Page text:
We have turned the face of our dawn studies toward the drunkard's road.
The harvest of our prayers we've turned toward the granary of the ecstatic soul.
The fire toward which we have turned our face is so intense
It would set fire to the straw harvest of a hundred reasonable men.
The Sultan of Pre-Eternity gave us the casket of love's grief as a gift;
Therefore we have turned our sorrow toward this dilapidated traveller's cabin that we call "the world."
From now on I will leave no doors in my heart open for love of beautiful creatures;
I have turned and set the seal of divine lips on the door of this house.
It's time to turn away from make-believe under our robes patched so many times.
The foundation for our work is an intelligence that sees through all these games.
We have turned our face to the pearl lying on the ocean floor.
So why then should we worry if this wobbly old boat keeps going or not?
We turn to the intellectuals and call them parasites of reason;
Thank God they are like true lovers faithless and without heart.
The Sufis have settled for a fantasy, and Hafez is no different.
How far out of reach our goals, and how weak our wills are!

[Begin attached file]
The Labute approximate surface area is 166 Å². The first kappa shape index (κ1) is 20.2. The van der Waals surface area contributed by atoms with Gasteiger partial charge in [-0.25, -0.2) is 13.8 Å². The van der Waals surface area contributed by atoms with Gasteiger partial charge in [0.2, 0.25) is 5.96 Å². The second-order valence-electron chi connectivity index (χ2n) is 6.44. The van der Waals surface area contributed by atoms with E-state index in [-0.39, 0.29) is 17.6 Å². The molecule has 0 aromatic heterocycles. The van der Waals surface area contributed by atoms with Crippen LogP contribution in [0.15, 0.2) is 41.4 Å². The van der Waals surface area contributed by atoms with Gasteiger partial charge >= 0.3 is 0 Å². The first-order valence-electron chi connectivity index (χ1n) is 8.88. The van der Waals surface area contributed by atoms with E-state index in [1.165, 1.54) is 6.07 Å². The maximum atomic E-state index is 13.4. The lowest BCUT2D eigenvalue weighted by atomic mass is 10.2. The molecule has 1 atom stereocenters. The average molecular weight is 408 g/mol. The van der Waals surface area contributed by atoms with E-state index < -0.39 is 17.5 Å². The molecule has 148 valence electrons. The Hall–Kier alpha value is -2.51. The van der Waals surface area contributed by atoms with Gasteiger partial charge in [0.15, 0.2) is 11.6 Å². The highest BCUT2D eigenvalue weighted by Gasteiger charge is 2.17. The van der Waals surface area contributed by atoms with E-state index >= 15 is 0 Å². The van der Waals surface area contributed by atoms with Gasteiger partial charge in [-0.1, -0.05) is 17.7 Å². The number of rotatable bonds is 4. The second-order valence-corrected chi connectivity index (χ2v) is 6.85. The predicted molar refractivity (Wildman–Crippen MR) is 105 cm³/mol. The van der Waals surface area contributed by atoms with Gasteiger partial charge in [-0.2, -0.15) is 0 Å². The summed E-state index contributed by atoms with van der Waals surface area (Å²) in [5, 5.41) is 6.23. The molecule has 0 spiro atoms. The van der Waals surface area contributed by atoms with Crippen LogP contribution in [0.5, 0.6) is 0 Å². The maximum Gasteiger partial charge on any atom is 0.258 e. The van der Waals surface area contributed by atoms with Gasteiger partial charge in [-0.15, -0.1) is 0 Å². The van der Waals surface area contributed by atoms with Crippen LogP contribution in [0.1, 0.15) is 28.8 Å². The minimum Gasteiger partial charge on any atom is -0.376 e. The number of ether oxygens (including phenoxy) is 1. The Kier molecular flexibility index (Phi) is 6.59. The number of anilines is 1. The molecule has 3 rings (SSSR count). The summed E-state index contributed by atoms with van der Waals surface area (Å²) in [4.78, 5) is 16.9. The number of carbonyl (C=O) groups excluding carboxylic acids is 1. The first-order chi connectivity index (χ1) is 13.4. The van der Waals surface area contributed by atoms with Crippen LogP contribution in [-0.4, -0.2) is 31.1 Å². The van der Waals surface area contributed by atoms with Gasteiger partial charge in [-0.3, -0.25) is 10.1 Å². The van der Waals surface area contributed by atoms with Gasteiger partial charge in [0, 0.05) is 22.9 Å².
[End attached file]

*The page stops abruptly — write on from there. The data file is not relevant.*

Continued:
'The Soul is Here for Its Own Joy: Sacred Poems from Many Cultures'
By Robert Bly (Editor)
Robert Bly's ground-breaking anthology of spiritual poems, the result of over a decade of personal research, celebrates the ongoing role of the divine in literature. For as long as people have lived together in communities and built enduring cultures, they have sung and written about their relationship with the God or gods they believed in. In the words of the Irish writer Sean O'Faolain, "all good writing in the end is the writer's argument with God."
The Soul Is Here For Its Own Joy gathers poems from a wide range of cultures and traditions and divides them into ten parts, each forming a resonant exploration of a specific and timeless spiritual question. Selections include the work of Dante, Dogen, Goethe, Hafez, Juan Ramon Jimenez, Kabir, Lalla, Li Po, Mirabai, Mary Oliver, Owl Woman, Rainer Maria Rilke, and Rumi, in addition to Blake, Dickinson, Donne, Hopkins, Stevens, Yeats, and other important English and American poets. Together these poems form both a celebration and a quest--a kind of pilgrim's progress that embraces all the rich wisdom of East and West, ancient and modern, male and female, spirit and flesh.